Sometimes your regular game falls through. When this happens, it pays to have a backup game ready to play at a moment’s notice. In this article I’ll discuss different types of one-shots and how to make it easy on yourself so that whenever you need a backup, it’s ready.
There are lots of reasons your game might not happen: you don’t have enough time to prep, a player or two can’t make it, or you’re just running late and low on play time. You can always skip the game for that week, but if you don’t get together all that often it can seem like a wasted opportunity.
Off the top of my head, there are three broad types of one-shots (games designed to be played in a single session).
The first is a one-shot related to the ongoing campaign. It will be in the same world and with the same game system. It could be that you put your heroes’ character sheets down and play as the villains for a night. Maybe they play as some NPCs or a rival adventuring party. It could be that they play their forefathers. My favourite things to do though are alternate realities (what would the world be like the villains were to win?) and flashbacks.
In my group game we had made our characters are were ready to play, but then one of our friends told us he was moving closer to us and wanted to play. Instead of not playing for three weeks or making him catch-up on what we had missed, we played one-shot flashbacks. Basically, we played a one-shot for each of the other three characters, each time with a different one in the spotlight. I really like this technique, so I’ll definitely be posting an article about it soon. I also have a lot more to say about related one-shots and using them as a source of exposition, so keep your eyes out for an article or two on this topic in the near future as well.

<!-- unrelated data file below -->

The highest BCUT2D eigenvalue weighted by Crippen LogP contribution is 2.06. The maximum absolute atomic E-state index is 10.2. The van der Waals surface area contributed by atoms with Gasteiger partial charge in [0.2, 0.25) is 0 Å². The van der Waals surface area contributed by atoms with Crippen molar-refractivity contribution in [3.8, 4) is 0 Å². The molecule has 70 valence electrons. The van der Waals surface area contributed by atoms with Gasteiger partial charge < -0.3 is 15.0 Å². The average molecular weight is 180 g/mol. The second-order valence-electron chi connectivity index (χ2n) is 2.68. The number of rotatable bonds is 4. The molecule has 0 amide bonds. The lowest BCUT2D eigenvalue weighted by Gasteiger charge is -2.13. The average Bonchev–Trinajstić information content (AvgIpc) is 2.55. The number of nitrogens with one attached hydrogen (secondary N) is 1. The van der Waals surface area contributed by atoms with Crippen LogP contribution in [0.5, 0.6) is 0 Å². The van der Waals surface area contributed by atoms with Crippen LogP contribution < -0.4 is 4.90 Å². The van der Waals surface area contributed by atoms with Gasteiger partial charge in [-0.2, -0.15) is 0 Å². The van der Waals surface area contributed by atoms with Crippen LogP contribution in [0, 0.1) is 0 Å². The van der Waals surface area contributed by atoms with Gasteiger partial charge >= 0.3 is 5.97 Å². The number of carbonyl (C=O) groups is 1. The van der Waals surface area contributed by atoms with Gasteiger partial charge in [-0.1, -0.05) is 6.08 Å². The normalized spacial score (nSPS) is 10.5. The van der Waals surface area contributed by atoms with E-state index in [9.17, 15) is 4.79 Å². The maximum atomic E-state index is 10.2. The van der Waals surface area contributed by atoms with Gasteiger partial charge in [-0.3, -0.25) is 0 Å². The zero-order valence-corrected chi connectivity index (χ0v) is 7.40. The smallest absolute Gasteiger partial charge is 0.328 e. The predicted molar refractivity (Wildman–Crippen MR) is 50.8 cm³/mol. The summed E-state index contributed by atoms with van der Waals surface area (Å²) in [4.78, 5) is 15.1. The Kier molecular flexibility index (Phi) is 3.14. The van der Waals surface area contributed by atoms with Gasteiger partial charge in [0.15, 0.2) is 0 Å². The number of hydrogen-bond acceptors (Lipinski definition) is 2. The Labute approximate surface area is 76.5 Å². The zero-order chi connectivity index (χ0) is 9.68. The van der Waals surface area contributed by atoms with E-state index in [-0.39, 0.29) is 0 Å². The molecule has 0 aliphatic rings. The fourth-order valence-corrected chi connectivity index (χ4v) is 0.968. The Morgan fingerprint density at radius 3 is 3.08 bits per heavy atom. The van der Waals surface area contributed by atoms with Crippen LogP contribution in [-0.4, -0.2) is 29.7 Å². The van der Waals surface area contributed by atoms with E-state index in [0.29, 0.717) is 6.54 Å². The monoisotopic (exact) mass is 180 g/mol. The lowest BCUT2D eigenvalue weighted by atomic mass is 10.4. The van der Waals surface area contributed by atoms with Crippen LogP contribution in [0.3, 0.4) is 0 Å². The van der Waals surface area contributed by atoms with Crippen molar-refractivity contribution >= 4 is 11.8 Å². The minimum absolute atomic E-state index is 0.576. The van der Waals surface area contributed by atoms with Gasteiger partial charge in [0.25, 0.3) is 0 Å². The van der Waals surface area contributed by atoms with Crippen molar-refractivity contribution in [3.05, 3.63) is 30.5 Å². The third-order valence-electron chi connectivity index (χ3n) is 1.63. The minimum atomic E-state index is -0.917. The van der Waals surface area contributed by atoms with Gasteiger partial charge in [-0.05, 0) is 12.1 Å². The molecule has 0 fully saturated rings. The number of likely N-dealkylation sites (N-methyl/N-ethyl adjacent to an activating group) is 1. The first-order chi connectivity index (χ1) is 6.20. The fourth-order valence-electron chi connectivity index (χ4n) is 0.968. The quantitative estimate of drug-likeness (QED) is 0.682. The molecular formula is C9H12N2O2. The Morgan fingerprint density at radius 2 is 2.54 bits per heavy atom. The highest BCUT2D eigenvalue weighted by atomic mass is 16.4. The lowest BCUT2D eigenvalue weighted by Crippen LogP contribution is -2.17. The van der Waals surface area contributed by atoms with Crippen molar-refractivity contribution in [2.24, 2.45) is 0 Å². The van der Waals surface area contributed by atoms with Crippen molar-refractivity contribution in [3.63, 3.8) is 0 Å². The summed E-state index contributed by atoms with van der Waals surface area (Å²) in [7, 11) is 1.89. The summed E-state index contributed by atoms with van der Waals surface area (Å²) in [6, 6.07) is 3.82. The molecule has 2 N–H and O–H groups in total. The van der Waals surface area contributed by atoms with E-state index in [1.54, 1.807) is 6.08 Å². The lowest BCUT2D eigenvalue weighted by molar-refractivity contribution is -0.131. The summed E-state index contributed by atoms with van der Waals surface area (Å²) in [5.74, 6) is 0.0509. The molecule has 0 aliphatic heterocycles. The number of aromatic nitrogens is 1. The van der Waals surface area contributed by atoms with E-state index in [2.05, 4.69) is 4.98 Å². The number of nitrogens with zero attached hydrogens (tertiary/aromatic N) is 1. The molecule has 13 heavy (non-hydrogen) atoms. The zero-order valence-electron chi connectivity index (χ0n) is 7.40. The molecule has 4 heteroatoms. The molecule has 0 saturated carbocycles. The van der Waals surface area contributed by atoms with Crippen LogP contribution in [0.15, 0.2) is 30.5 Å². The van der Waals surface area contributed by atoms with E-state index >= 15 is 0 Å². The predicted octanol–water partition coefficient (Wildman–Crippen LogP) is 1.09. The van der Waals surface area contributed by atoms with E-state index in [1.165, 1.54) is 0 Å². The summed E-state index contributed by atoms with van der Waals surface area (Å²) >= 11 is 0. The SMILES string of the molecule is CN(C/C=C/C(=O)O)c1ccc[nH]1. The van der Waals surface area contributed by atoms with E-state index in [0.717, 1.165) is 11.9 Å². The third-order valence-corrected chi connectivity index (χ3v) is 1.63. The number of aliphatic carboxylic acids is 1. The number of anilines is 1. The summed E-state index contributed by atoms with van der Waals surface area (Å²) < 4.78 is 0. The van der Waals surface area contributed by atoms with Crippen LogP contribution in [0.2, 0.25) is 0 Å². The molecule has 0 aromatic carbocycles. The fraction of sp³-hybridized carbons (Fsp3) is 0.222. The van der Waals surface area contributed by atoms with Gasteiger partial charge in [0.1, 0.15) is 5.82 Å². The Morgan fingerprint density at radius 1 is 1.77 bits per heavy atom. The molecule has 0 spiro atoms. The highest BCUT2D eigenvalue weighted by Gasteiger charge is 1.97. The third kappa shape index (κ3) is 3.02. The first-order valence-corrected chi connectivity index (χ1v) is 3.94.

Related one-shots are often best when you know they’re coming. If you know that next week you won’t be able to all get together, you can end the current session ready for a one-shot. I did this when my now-wife went overseas for a month. We encountered a destroyed town and found a surviving NPC. Questioning him, he told the story of how the town came to be that way. Instead of telling the players what happened, they played as commoners and townsfolk over the next couple of sessions – okay, so this was more of a three- or four-shot, but the idea is still sound. By the end of it, the PCs had played out the story and we came back into the present with the NPC saying, “That’s how it happened. I swear!”.
If you don’t know when a one-shot is going to be needed, then it’s best to focus on building one that can be dropped in at any time. As mentioned above, flashbacks are great for this, as are any one-shots that flesh out the backstory of the world or campaign-spanning quest.
The second type of one-shot is the unrelated one-shot. It will be with the same game system that everyone in your group game is familiar with, but it may not be in the same world or part of the world. The difference between this and the first type of one-shot is that this one has nothing to do with the ongoing campaign. Forget that those PCs even exist and just have fun with a self-contained one-shot.
Doing this gives the GM and the players a lot of freedom. You don’t need to work it in with the main story of the ongoing campaign or try to make sense of inconsistencies – like when your one-shot PCs destroy the town the PCs are currently staying in. Seeing as it’s totally unrelated to that story, you can do whatever you want and can even set it in mythical and undefined times.